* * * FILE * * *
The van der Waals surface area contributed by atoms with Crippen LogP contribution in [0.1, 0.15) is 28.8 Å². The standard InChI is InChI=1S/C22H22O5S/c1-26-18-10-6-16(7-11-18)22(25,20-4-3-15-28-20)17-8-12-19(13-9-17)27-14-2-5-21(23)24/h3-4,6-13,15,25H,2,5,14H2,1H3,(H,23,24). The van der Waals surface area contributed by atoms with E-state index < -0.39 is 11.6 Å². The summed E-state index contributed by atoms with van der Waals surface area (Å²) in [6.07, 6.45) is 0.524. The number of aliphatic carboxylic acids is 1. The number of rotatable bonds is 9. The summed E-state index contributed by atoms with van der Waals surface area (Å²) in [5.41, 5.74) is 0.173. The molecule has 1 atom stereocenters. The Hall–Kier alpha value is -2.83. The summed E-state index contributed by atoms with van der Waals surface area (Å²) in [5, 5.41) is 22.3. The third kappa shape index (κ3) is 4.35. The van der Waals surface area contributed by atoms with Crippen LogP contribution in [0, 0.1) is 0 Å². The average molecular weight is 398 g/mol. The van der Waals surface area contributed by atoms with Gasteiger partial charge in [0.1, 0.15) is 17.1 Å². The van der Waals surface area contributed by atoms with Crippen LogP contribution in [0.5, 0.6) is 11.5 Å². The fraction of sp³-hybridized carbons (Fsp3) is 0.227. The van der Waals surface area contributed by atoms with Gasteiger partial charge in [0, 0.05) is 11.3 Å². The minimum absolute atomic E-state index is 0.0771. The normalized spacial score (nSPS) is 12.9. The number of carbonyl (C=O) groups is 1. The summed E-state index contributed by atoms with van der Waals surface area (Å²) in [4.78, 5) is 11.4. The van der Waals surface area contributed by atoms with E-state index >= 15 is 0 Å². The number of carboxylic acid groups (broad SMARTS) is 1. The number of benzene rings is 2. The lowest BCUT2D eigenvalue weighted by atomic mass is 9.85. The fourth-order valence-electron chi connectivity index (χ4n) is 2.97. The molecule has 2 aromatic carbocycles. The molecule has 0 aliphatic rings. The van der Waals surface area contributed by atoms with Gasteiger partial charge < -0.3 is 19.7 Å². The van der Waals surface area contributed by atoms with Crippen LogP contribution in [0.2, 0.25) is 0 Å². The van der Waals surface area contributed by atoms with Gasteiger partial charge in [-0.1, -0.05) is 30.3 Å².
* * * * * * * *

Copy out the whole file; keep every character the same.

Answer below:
The van der Waals surface area contributed by atoms with Crippen LogP contribution in [0.1, 0.15) is 28.8 Å². The standard InChI is InChI=1S/C22H22O5S/c1-26-18-10-6-16(7-11-18)22(25,20-4-3-15-28-20)17-8-12-19(13-9-17)27-14-2-5-21(23)24/h3-4,6-13,15,25H,2,5,14H2,1H3,(H,23,24). The van der Waals surface area contributed by atoms with E-state index < -0.39 is 11.6 Å². The summed E-state index contributed by atoms with van der Waals surface area (Å²) in [6.07, 6.45) is 0.524. The number of aliphatic carboxylic acids is 1. The number of rotatable bonds is 9. The summed E-state index contributed by atoms with van der Waals surface area (Å²) in [5.41, 5.74) is 0.173. The molecule has 1 atom stereocenters. The Hall–Kier alpha value is -2.83. The summed E-state index contributed by atoms with van der Waals surface area (Å²) in [5, 5.41) is 22.3. The third kappa shape index (κ3) is 4.35. The van der Waals surface area contributed by atoms with Crippen LogP contribution in [0, 0.1) is 0 Å². The average molecular weight is 398 g/mol. The van der Waals surface area contributed by atoms with Gasteiger partial charge in [0.1, 0.15) is 17.1 Å². The van der Waals surface area contributed by atoms with Crippen LogP contribution in [0.5, 0.6) is 11.5 Å². The fraction of sp³-hybridized carbons (Fsp3) is 0.227. The van der Waals surface area contributed by atoms with Gasteiger partial charge in [0, 0.05) is 11.3 Å². The minimum absolute atomic E-state index is 0.0771. The normalized spacial score (nSPS) is 12.9. The number of carbonyl (C=O) groups is 1. The summed E-state index contributed by atoms with van der Waals surface area (Å²) in [4.78, 5) is 11.4. The van der Waals surface area contributed by atoms with E-state index >= 15 is 0 Å². The number of carboxylic acid groups (broad SMARTS) is 1. The number of benzene rings is 2. The lowest BCUT2D eigenvalue weighted by atomic mass is 9.85. The fourth-order valence-electron chi connectivity index (χ4n) is 2.97. The molecule has 2 aromatic carbocycles. The molecule has 0 aliphatic rings. The van der Waals surface area contributed by atoms with Gasteiger partial charge < -0.3 is 19.7 Å². The van der Waals surface area contributed by atoms with Crippen LogP contribution in [0.2, 0.25) is 0 Å². The van der Waals surface area contributed by atoms with Gasteiger partial charge in [-0.1, -0.05) is 30.3 Å².